Neurotraumatology of The Spine

Spinal injury is a particularly  frequent  in young people especially after motor vehicle accidents or falling from heights.

The injuries may be a wedge shaped deformation (compression fracture) of a vertebral body, a burst fracture of the vertebra with pressure on neural structures, a fracture-dislocation at the fracture level with associated semi-transection or transection  of  the spinal cord or cauda equina and finally Spinal epidural and/ or subdural and/or intraspinal cord hematoma may occur as well as the possibility of intraspinal contusions and swelling.

Symptoms can range from pain in the injured area which extends to the limbs, paresthesias or dysesthesias of the extremities and torso (depending on the location of the lesion) to monoparesi, monoplegia, hemiparesis, hemiplegia, paraparesis, tetraparesis and tetraplegia which is a severe clinical manifestation of a cervical spine injury.




A complete physical and neurological examination is performed followed by diagnostics  initially X-Rays, followed by CT and MRI of the injured spine.

Depending upon the findings of the clinical examination and neuroimaging the further treatment of the injured is determined. Treatment may be simple support of vital signs, antiedemic and/or surgery to decompress the neural structures and the stabilize the spine.

More specifically for the stabilization of a simple compression fracture there is a choice of conservative rehabilitation with  bed rest for at least 3-4 weeks or, either  vertebroplasty or kypholasty aimed at the immediate mobilization of the patient, pain management and stabilization - reduction of the fracture.

In case of a burst fracture of the vertebral body the neural structures which are usually  compressed  by  the fracture  have to be decompressed and spinal fusion  performed to stabilize the spine.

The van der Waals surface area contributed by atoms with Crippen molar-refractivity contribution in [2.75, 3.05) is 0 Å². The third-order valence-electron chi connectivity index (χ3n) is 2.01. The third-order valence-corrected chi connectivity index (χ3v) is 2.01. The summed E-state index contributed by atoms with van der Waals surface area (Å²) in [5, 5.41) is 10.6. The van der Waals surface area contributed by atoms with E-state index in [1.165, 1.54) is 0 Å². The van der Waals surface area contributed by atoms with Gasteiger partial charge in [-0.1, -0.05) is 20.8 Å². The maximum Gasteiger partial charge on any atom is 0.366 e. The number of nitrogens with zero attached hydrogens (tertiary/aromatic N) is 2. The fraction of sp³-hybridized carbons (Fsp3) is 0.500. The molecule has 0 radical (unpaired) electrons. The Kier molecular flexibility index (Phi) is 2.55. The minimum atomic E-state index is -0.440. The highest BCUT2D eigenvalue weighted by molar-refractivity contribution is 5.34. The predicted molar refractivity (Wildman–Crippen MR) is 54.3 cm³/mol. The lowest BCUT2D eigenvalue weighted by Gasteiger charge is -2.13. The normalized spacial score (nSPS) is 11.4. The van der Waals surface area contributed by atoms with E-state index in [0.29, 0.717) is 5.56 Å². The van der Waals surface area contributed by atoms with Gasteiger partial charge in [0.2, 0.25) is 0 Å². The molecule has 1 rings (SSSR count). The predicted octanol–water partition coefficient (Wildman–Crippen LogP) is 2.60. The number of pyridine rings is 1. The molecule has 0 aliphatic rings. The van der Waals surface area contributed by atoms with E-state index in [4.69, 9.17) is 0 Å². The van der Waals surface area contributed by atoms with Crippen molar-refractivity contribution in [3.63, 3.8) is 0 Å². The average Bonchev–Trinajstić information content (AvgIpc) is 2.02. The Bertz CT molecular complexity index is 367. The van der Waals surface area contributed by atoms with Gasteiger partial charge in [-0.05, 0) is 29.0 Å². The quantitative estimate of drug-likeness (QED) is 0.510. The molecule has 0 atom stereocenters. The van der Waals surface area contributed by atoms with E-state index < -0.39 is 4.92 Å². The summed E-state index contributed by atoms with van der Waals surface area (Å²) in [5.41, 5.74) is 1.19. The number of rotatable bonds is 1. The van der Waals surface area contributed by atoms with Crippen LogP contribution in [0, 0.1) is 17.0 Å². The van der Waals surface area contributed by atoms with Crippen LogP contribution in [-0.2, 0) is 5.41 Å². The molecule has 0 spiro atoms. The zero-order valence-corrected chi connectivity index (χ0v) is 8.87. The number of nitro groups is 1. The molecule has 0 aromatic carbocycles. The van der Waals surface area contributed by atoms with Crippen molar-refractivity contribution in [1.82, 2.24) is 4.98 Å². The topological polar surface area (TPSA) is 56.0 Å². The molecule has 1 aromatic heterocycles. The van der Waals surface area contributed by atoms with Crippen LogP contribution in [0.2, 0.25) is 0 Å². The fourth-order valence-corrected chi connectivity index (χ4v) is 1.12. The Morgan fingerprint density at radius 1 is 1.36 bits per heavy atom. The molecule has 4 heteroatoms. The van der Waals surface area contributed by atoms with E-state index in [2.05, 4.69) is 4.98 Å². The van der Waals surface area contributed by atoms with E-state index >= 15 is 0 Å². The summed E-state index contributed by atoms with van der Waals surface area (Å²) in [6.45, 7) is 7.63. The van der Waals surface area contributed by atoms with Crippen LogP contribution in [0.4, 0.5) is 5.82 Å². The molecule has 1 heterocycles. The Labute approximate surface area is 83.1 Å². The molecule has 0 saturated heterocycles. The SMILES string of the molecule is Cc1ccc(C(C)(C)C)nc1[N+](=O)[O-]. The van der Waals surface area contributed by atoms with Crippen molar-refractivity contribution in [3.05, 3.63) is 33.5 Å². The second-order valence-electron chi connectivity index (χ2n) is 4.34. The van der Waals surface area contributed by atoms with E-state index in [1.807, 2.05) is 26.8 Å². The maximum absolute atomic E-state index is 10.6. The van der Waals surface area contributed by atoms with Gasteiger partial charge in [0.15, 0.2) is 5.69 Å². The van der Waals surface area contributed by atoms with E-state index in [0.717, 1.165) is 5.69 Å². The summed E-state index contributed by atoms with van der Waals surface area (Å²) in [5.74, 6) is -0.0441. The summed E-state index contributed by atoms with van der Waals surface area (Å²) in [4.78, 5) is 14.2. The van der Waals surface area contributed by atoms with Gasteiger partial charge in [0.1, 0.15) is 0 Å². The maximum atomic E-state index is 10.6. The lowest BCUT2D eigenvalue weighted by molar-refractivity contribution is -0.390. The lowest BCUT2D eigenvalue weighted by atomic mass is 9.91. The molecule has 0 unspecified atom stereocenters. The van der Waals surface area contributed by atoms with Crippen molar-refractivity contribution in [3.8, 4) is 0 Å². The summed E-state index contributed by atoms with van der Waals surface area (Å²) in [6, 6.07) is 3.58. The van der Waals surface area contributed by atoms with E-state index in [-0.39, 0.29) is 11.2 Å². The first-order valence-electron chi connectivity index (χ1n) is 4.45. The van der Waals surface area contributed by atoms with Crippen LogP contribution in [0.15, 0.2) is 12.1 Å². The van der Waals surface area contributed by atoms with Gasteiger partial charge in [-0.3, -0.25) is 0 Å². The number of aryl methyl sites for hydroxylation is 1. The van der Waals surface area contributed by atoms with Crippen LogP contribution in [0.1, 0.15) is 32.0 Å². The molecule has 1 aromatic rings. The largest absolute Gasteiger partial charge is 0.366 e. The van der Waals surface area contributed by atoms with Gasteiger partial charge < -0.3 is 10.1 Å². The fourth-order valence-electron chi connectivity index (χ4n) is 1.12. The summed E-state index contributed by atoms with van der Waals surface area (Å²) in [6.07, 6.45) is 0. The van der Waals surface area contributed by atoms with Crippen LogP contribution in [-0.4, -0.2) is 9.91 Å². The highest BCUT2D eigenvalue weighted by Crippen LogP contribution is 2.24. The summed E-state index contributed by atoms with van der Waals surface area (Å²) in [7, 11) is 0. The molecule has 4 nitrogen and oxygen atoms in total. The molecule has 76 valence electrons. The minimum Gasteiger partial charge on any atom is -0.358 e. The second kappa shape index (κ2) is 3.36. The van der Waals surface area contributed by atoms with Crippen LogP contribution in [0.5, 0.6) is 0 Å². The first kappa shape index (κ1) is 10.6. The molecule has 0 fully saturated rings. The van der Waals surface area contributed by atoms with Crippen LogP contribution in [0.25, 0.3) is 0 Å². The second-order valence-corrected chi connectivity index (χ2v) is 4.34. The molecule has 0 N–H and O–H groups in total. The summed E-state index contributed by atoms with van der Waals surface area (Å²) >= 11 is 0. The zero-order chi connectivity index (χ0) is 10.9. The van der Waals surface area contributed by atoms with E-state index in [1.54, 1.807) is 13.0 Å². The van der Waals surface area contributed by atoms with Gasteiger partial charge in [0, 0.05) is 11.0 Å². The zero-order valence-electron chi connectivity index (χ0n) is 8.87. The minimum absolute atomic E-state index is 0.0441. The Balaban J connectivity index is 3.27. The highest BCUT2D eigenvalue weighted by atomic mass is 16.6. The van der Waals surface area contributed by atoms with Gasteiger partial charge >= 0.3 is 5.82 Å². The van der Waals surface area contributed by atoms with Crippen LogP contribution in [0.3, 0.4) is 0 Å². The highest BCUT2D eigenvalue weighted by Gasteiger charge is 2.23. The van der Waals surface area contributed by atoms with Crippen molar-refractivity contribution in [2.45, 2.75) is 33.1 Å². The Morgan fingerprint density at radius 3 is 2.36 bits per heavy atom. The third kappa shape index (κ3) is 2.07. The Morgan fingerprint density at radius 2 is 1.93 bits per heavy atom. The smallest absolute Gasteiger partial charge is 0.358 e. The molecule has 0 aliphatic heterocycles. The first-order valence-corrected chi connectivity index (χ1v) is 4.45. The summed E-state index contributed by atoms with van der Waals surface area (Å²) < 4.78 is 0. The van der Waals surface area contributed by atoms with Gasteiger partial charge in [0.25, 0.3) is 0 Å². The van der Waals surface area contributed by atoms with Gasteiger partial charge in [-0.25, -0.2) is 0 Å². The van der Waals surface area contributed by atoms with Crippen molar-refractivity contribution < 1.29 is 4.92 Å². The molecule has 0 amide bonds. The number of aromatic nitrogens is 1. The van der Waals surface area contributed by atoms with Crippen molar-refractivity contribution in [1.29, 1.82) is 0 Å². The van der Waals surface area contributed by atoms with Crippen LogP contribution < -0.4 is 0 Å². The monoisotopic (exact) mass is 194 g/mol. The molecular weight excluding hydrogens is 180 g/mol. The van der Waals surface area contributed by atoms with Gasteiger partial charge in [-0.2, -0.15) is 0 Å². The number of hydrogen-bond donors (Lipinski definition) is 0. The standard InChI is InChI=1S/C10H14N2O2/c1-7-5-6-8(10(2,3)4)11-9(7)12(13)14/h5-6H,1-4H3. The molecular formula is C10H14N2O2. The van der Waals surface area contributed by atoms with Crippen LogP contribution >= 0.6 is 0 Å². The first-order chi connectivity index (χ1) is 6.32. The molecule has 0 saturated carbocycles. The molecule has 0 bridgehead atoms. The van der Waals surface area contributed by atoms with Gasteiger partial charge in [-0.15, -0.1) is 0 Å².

The fracture-dislocation is an extremely urgent neurosurgical condition because of the severe clinical picture usually displayed by injured. Immediate decompression of the neural structures, restoration of normal spinal structure and stabilization with spinal fusion is required. Hematomas of the spine depending on the clinical and neurologic picture are treated either conservatively or surgically. Drainage of the hematoma depending on the intensity and preferred access point may require stabilization with fusion.

A period of 6 hours is critical in order to address the pressing injuries of the spine to the spinal cord. Beyond this "window period", the neurological signs may most probably not be able to be reversed and become permanent resulting in huge socioeconomic costs to the patient's family and society.

In cases of intraspinal contusion and swelling, careful monitoring with regular neurological check-ups  is advised  for early diagnosis of  deterioration and neuroimaging diagnostic testing of the findings  and / or regular monitoring  of the image changes of the lesions.

Another pathological condition which may also be traumatic is the automatically pathological osteoporotic fracture which usually occurs after a relatively routine activity in older patients and more commonly women. There is one permanent treatment, vertebroplasty or kyphoplasty.